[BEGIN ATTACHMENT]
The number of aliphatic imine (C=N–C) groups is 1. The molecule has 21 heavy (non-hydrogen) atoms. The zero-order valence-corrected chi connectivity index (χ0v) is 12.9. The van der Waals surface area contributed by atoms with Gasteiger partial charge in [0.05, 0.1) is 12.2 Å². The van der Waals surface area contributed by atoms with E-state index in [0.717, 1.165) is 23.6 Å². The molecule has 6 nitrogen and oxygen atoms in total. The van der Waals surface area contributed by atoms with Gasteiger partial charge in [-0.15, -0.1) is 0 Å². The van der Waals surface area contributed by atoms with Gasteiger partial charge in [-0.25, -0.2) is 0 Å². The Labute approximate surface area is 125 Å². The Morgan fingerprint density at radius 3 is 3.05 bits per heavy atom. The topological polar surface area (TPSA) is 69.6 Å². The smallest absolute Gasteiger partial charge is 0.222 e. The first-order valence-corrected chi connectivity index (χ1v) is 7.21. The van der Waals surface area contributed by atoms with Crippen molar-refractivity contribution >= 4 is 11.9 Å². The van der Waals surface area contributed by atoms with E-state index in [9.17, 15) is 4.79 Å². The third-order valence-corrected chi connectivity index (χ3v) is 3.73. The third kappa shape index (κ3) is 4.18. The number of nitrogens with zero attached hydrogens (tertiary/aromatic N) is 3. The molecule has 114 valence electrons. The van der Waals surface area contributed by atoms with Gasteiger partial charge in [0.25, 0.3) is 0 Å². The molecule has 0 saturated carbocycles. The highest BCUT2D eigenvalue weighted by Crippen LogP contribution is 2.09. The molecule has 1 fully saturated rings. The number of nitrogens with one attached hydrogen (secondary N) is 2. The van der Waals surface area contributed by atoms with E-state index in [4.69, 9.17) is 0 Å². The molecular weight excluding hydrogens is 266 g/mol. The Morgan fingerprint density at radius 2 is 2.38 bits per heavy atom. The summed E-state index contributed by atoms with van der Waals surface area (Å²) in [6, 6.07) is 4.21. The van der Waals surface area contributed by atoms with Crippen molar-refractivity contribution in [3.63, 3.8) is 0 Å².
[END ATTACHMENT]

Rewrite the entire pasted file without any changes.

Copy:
The number of aliphatic imine (C=N–C) groups is 1. The molecule has 21 heavy (non-hydrogen) atoms. The zero-order valence-corrected chi connectivity index (χ0v) is 12.9. The van der Waals surface area contributed by atoms with Gasteiger partial charge in [0.05, 0.1) is 12.2 Å². The van der Waals surface area contributed by atoms with E-state index in [0.717, 1.165) is 23.6 Å². The molecule has 6 nitrogen and oxygen atoms in total. The van der Waals surface area contributed by atoms with Gasteiger partial charge in [-0.15, -0.1) is 0 Å². The van der Waals surface area contributed by atoms with Gasteiger partial charge in [-0.25, -0.2) is 0 Å². The Labute approximate surface area is 125 Å². The Morgan fingerprint density at radius 3 is 3.05 bits per heavy atom. The topological polar surface area (TPSA) is 69.6 Å². The smallest absolute Gasteiger partial charge is 0.222 e. The first-order valence-corrected chi connectivity index (χ1v) is 7.21. The van der Waals surface area contributed by atoms with Crippen molar-refractivity contribution >= 4 is 11.9 Å². The van der Waals surface area contributed by atoms with E-state index in [9.17, 15) is 4.79 Å². The third-order valence-corrected chi connectivity index (χ3v) is 3.73. The third kappa shape index (κ3) is 4.18. The number of nitrogens with zero attached hydrogens (tertiary/aromatic N) is 3. The molecule has 114 valence electrons. The van der Waals surface area contributed by atoms with Gasteiger partial charge in [0.25, 0.3) is 0 Å². The molecule has 0 saturated carbocycles. The highest BCUT2D eigenvalue weighted by Crippen LogP contribution is 2.09. The molecule has 1 fully saturated rings. The number of nitrogens with one attached hydrogen (secondary N) is 2. The van der Waals surface area contributed by atoms with E-state index in [4.69, 9.17) is 0 Å². The molecular weight excluding hydrogens is 266 g/mol. The Morgan fingerprint density at radius 2 is 2.38 bits per heavy atom. The summed E-state index contributed by atoms with van der Waals surface area (Å²) in [6, 6.07) is 4.21. The van der Waals surface area contributed by atoms with Crippen molar-refractivity contribution in [3.63, 3.8) is 0 Å².